Microsoft Starts 'Authorized Refurbisher' Program
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How do you cut down on Windows piracy while making a little extra money selling out-of-date software?
If you're Microsoft, you set up a program to let companies that recycle used computers buy bulk licenses that let them legally install Windows XP on those PCs before they send them back out the door.
Indeed, this week, the software giant announced its Microsoft Authorized Refurbisher (MAR) program, a part of its Genuine Software Initiative. It aims to reduce pirating of Windows, while at the same time attempting to slow adoption of Linux. Oh, and, by the way, it cuts down on pollution, too.
One of the dilemmas facing IT shops is what to do with PCs that are no longer leading edge. Rather than plow them into landfills and deal with the concomitant environmental problems that ensue, an industry has grown up to refurbish those systems and resell them, largely abroad.
"This is partly an element of Microsoft's 'green' initiative," Dwight Davis, a vice president at researcher Ovum Summit, told InternetNews.com. "It's a public relations win because they're doing another thing to deal with the landfill problem."
But that brings up a thorny set of issues. One of those is how to be able to provide those refurbished PCs with a legally licensed operating system.
Many of the systems that are refurbished and resold are formerly leased machines that are returned to the large PC vendors like Dell and HP, David Daoud, analyst at researcher IDC told InternetNews.com. Those vendors refurbish the PCs and then resell them, often in emerging markets around the world.
"The biggest chunk of the refurbished PC market is essentially a non-U.S. phenomenon," Daoud said.
Microsoft estimates that, in 2004, 20 million refurbished PCs were sold. Today, the company projects that number is closer to 28 million.
However, these refurbished PCs, at least by the time they reach the end user, will require an OS. And Microsoft would prefer that OS to be Windows. So it just made sense to set up the MAR program.
"What these companies were asking for was essentially a means of installing genuine Windows software on a large volume of the PCs that they were collecting and refurbishing," Hani Shakeel, senior product manager of the Genuine Windows product marketing team said in a statement.
Microsoft executives have argued for years that PCs that ship without an operating system are machines that will most likely end up running pirated copies of Windows. This may be less true today than in years past thanks to the growing popularity of Linux, but piracy still takes a bite out of sales as company executives are quick to point out.
In fact, it was a Microsoft-imposed contract requirement that PC vendors had to pay for a copy of Windows on every PC they sold whether the software actually shipped with the PC or not that got the company in trouble with federal antitrust enforcers back in the early 1990s. (As a result, the company can no longer make such demands.)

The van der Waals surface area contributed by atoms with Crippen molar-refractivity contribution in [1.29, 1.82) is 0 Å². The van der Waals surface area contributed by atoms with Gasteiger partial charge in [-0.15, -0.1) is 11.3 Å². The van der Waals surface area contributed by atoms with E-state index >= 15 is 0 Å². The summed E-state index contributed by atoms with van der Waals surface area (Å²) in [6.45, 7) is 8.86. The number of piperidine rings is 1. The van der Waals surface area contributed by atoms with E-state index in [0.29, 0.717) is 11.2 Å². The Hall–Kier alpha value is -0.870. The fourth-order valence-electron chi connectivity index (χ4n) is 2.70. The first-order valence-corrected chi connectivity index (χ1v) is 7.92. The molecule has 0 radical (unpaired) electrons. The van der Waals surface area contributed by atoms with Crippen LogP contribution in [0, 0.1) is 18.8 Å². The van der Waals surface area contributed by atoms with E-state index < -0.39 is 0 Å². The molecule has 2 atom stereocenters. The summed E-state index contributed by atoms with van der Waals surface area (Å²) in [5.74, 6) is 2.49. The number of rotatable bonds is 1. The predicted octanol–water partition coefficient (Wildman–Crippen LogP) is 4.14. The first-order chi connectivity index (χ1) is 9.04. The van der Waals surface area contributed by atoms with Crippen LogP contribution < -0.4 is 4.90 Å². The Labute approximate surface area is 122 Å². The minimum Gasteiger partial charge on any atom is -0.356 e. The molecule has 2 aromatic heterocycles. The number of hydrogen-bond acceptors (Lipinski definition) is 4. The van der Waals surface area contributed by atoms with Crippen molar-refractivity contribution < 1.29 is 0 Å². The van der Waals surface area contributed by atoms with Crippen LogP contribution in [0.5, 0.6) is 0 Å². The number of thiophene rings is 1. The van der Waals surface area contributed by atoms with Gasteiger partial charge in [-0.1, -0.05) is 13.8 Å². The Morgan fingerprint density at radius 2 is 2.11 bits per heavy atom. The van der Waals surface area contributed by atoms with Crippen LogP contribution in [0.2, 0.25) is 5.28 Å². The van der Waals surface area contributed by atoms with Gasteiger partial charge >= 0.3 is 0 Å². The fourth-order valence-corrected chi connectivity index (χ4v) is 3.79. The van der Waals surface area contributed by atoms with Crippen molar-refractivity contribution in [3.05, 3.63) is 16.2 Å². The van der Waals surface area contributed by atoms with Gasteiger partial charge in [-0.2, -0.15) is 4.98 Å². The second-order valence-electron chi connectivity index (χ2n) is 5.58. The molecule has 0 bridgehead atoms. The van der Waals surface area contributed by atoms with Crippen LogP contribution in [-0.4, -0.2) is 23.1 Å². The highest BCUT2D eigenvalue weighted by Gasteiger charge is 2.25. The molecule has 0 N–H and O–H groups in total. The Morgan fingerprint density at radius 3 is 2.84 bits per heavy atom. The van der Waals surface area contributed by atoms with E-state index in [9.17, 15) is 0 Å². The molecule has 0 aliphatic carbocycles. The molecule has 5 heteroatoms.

"Microsoft Authorized Refurbishers can ship PCs without an OS ... it's not a requirement of the program," a Microsoft spokesperson confirmed to InternetNews.com in an e-mail.
This isn't the company's first foray into providing after market licensing for refurbished PCs. It piloted the idea with its Community MAR program that provides licenses to firms who sell refurbished machines to not-for-profits, educational institutions, and charities.
The trick with commercial refurbishers, however, will be to provide legitimate licenses that won't break the bank, because customers for such machines are incredibly price sensitive, Daoud warns.
"A refurbished PC could sell for $250 or $300," he said. So the company has to be careful what it charges per license.
He points out that, besides Windows XP, refurbishers have two other potential paths -- shipping a system with no OS at all, or with a low or no-cost OS, namely Linux.
Microsoft would like to, as much as possible, encourage refurbishers to push machines out the door with Windows installed. Of course, Windows XP is no longer Microsoft's mainstream OS offering. However, most machines coming back for refurbishment are not capable, or are only marginally capable, of running Microsoft's new flagship, Windows Vista.
So the MAR program helps Microsoft continue to make a little money off of aging intellectual property XP while trying to head off the other two problems.
"I can't believe it's [the commercial MAR program] dramatic revenue-wise," Davis said. At the same time, however, that's a lot of refurbished PCs that are being sold annually. "This isn't an insignificant market," he added.
Microsoft's MAR program defines a refurbished PC as one that has had any previous data completely erased, been tested to ensure it's in good working order, and perhaps had minor repairs made to it.
In order to qualify for the program, a firm has to have a "track record of supplying an average of 5,000 refurbished PCs or notebooks per month for the last 12 months," according to the program's Website. Additionally, the firm would need to have "adequate systems for data wiping and Microsoft reporting requirements, as well as technical expertise to preinstall Windows in a large scale environment."
Under the program, refurbishers can get licenses to install Windows XP Home Edition and Windows XP Professional Edition -- available initially in English, French, and Spanish. Additional languages are planned for 2008, according to company statements.